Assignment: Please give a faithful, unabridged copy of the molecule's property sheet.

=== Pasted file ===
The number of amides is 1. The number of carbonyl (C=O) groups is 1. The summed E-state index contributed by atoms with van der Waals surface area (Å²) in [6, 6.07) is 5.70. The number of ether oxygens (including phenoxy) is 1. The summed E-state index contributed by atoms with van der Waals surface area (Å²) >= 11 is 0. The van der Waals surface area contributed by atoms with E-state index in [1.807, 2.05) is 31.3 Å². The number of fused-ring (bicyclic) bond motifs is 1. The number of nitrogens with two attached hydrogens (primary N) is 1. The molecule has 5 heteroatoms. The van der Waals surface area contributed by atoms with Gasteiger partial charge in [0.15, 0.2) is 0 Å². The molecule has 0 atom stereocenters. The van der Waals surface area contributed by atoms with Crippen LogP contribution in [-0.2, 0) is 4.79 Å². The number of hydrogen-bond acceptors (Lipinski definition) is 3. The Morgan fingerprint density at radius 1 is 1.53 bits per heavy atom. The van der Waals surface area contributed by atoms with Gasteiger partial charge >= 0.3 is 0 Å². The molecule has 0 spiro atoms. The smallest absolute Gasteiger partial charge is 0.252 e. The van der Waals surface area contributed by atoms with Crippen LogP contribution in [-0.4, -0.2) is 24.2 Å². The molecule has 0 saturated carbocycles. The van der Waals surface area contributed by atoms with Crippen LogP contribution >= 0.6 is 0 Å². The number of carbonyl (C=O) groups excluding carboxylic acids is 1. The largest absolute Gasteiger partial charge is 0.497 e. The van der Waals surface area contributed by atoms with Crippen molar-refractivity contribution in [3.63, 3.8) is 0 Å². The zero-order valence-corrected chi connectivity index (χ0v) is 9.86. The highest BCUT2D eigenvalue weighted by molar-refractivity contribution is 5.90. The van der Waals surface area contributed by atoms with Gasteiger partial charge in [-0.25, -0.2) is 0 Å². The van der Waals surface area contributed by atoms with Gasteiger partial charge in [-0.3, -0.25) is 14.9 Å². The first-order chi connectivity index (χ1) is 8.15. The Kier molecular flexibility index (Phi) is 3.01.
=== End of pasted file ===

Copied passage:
The number of amides is 1. The number of carbonyl (C=O) groups is 1. The summed E-state index contributed by atoms with van der Waals surface area (Å²) in [6, 6.07) is 5.70. The number of ether oxygens (including phenoxy) is 1. The summed E-state index contributed by atoms with van der Waals surface area (Å²) >= 11 is 0. The van der Waals surface area contributed by atoms with E-state index in [1.807, 2.05) is 31.3 Å². The number of fused-ring (bicyclic) bond motifs is 1. The number of nitrogens with two attached hydrogens (primary N) is 1. The molecule has 5 heteroatoms. The van der Waals surface area contributed by atoms with Gasteiger partial charge in [0.15, 0.2) is 0 Å². The molecule has 0 atom stereocenters. The van der Waals surface area contributed by atoms with Crippen LogP contribution in [-0.2, 0) is 4.79 Å². The number of hydrogen-bond acceptors (Lipinski definition) is 3. The Morgan fingerprint density at radius 1 is 1.53 bits per heavy atom. The van der Waals surface area contributed by atoms with Gasteiger partial charge >= 0.3 is 0 Å². The molecule has 0 spiro atoms. The smallest absolute Gasteiger partial charge is 0.252 e. The van der Waals surface area contributed by atoms with Crippen LogP contribution in [-0.4, -0.2) is 24.2 Å². The molecule has 0 saturated carbocycles. The van der Waals surface area contributed by atoms with Crippen LogP contribution >= 0.6 is 0 Å². The number of carbonyl (C=O) groups excluding carboxylic acids is 1. The largest absolute Gasteiger partial charge is 0.497 e. The van der Waals surface area contributed by atoms with Crippen molar-refractivity contribution in [3.63, 3.8) is 0 Å². The zero-order valence-corrected chi connectivity index (χ0v) is 9.86. The highest BCUT2D eigenvalue weighted by molar-refractivity contribution is 5.90. The van der Waals surface area contributed by atoms with Gasteiger partial charge in [-0.25, -0.2) is 0 Å². The van der Waals surface area contributed by atoms with Gasteiger partial charge in [-0.3, -0.25) is 14.9 Å². The first-order chi connectivity index (χ1) is 8.15. The Kier molecular flexibility index (Phi) is 3.01.